Craig J. Bryan, executive director of the National Center for Veterans Studies at the University of Utah, testified today before the Senate Committee on Veterans’ Affairs on what more can be done to prevent veteran suicide. Bryan, who also is an assistant professor in the Department of Psychology, is a nationally recognized expert on military suicide and serves as a consultant to the Department of Defense for psychological health promotion initiatives and suicide prevention. He has conducted numerous studies about suicide risk and suicide prevention strategies. Craig J. Bryan | executive director, National Center for Veterans Studies, University of Utah |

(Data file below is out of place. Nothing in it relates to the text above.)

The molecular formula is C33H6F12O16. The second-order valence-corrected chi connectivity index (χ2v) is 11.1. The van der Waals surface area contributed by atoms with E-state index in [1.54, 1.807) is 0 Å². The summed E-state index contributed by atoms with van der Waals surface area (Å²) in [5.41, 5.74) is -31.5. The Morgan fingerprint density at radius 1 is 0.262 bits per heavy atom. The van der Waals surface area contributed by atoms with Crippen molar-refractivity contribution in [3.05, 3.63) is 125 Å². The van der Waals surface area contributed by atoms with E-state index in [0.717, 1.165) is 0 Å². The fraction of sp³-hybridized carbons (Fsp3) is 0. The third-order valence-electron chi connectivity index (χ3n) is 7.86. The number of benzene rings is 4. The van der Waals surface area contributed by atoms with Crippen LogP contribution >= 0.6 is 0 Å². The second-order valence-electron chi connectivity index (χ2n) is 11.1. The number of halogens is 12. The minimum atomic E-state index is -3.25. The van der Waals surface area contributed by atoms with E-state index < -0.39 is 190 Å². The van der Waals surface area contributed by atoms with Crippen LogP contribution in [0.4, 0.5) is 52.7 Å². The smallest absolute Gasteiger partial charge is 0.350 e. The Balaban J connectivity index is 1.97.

argaret Meyers, MAE, CRNA a Certified Registered Nurse Anesthetists (CRNA), from Spokane, Wash. will receive the Helen Lamb Outstanding Educator Award during the American Association of Nurse Anesthetists (AANA) Annual Congress, September 8-12, 2017 in Seattle, Wash.   “I am humbled to be selected by the AANA for this award and am especially happy to receive it in Seattle,” said Margaret Meyers, MAE, CRNA.  “I enjoyed a faculty clinical practice, something I encourage all educators to maintain for that “in-the-trenches” real life experience.”  A CRNA for more than 40 years, Meyers is responsible for instructing, nurturing, and molding more than 200 registered nurses into CRNAs.  Providence Sacred Heart Medical Center Gonzaga University’s nurse anesthesia program has a rich 82-year history, and Meyers played an important role in that history as program administrator for 34 years.  Over the years she taught basic principles of anesthesia and research based anesthesia practice.  Meyers transitioned out as the program administer in 2015 and retired with the graduation of the last Masters cohort in 2016.     Education Master of Anesthesiology Education degree from Gonzaga University in Spokane, Wash.. Bachelor’s of Arts degree from Gonzaga University, Spokane, Wash. Certificate in nurse anesthesia from Sacred Heart School of Anesthesia in Spokane, Wash. Diploma in nursing from Sacred Heart School of Nursing       Helen Lamb Outstanding Educator Award  The Helen Lamb Award was established in 1980 in memory of Helen Lamb Frost, an AANA founding member, past president, and nurse anesthesia educator.  This award recognizes the commitment of an individual to the educational standards of nurse anesthesia.           About the AANA Founded in 1931 and located in Park Ridge, Ill., and Washington, D.C., the American Association of Nurse Anesthetists (AANA) is the professional organization representing more than 52,000 Certified Registered Nurse Anesthetists (CRNAs) and student registered nurse anesthetists across the United States. As advanced practice registered nurses and anesthesia specialists, CRNAs administer approximately 43 million anesthetics to patients in the United States each year and are the primary providers of anesthesia care in rural America. In some states, CRNAs are the sole anesthesia professionals in nearly 100 percent of rural hospitals.   More Information Visit and   Follow @aanawebupdates on Twitter Call Marlene McDowell, Assistant Director, Public Relations (847) 655-1145, or email